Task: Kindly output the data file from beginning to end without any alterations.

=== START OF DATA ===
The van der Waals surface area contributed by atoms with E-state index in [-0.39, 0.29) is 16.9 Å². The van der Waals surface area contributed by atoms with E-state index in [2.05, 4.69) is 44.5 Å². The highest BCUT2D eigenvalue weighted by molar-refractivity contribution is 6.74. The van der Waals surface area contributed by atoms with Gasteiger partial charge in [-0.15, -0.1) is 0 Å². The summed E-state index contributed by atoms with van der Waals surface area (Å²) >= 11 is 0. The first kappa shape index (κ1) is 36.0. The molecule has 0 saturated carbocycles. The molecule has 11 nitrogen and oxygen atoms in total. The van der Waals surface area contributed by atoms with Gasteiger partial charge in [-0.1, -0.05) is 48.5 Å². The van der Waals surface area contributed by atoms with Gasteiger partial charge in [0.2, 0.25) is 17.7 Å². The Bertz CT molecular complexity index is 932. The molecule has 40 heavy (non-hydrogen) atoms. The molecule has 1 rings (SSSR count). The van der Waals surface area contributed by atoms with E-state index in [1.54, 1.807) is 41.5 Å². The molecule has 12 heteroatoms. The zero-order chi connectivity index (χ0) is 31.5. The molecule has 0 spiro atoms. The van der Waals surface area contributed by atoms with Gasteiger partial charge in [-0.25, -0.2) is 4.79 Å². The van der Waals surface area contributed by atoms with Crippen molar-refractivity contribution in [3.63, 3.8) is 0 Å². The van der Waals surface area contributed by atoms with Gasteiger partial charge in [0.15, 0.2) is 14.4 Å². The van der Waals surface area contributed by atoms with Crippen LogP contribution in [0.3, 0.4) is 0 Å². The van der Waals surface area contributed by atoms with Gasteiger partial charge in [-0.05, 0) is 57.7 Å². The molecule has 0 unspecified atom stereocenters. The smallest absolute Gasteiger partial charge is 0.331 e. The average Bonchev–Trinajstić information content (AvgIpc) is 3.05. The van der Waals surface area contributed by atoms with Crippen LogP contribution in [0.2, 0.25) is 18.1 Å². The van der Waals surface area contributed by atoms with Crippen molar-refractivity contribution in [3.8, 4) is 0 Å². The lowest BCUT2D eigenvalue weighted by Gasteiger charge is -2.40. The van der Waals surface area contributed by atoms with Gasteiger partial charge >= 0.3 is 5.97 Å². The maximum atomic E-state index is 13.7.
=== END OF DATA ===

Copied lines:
The van der Waals surface area contributed by atoms with E-state index in [-0.39, 0.29) is 16.9 Å². The van der Waals surface area contributed by atoms with E-state index in [2.05, 4.69) is 44.5 Å². The highest BCUT2D eigenvalue weighted by molar-refractivity contribution is 6.74. The van der Waals surface area contributed by atoms with Gasteiger partial charge in [-0.15, -0.1) is 0 Å². The summed E-state index contributed by atoms with van der Waals surface area (Å²) >= 11 is 0. The first kappa shape index (κ1) is 36.0. The molecule has 0 saturated carbocycles. The molecule has 11 nitrogen and oxygen atoms in total. The van der Waals surface area contributed by atoms with Gasteiger partial charge in [-0.1, -0.05) is 48.5 Å². The van der Waals surface area contributed by atoms with Gasteiger partial charge in [0.2, 0.25) is 17.7 Å². The Bertz CT molecular complexity index is 932. The molecule has 40 heavy (non-hydrogen) atoms. The molecule has 1 rings (SSSR count). The van der Waals surface area contributed by atoms with E-state index in [1.54, 1.807) is 41.5 Å². The molecule has 12 heteroatoms. The zero-order chi connectivity index (χ0) is 31.5. The molecule has 0 spiro atoms. The van der Waals surface area contributed by atoms with Gasteiger partial charge in [-0.25, -0.2) is 4.79 Å². The van der Waals surface area contributed by atoms with Crippen molar-refractivity contribution in [3.63, 3.8) is 0 Å². The van der Waals surface area contributed by atoms with Gasteiger partial charge in [0.15, 0.2) is 14.4 Å². The van der Waals surface area contributed by atoms with Crippen LogP contribution in [0.3, 0.4) is 0 Å². The van der Waals surface area contributed by atoms with Gasteiger partial charge in [-0.05, 0) is 57.7 Å². The molecule has 0 unspecified atom stereocenters. The smallest absolute Gasteiger partial charge is 0.331 e. The average Bonchev–Trinajstić information content (AvgIpc) is 3.05. The van der Waals surface area contributed by atoms with Crippen LogP contribution in [0.2, 0.25) is 18.1 Å². The van der Waals surface area contributed by atoms with Crippen molar-refractivity contribution in [3.8, 4) is 0 Å². The lowest BCUT2D eigenvalue weighted by Gasteiger charge is -2.40. The van der Waals surface area contributed by atoms with Gasteiger partial charge >= 0.3 is 5.97 Å². The maximum atomic E-state index is 13.7.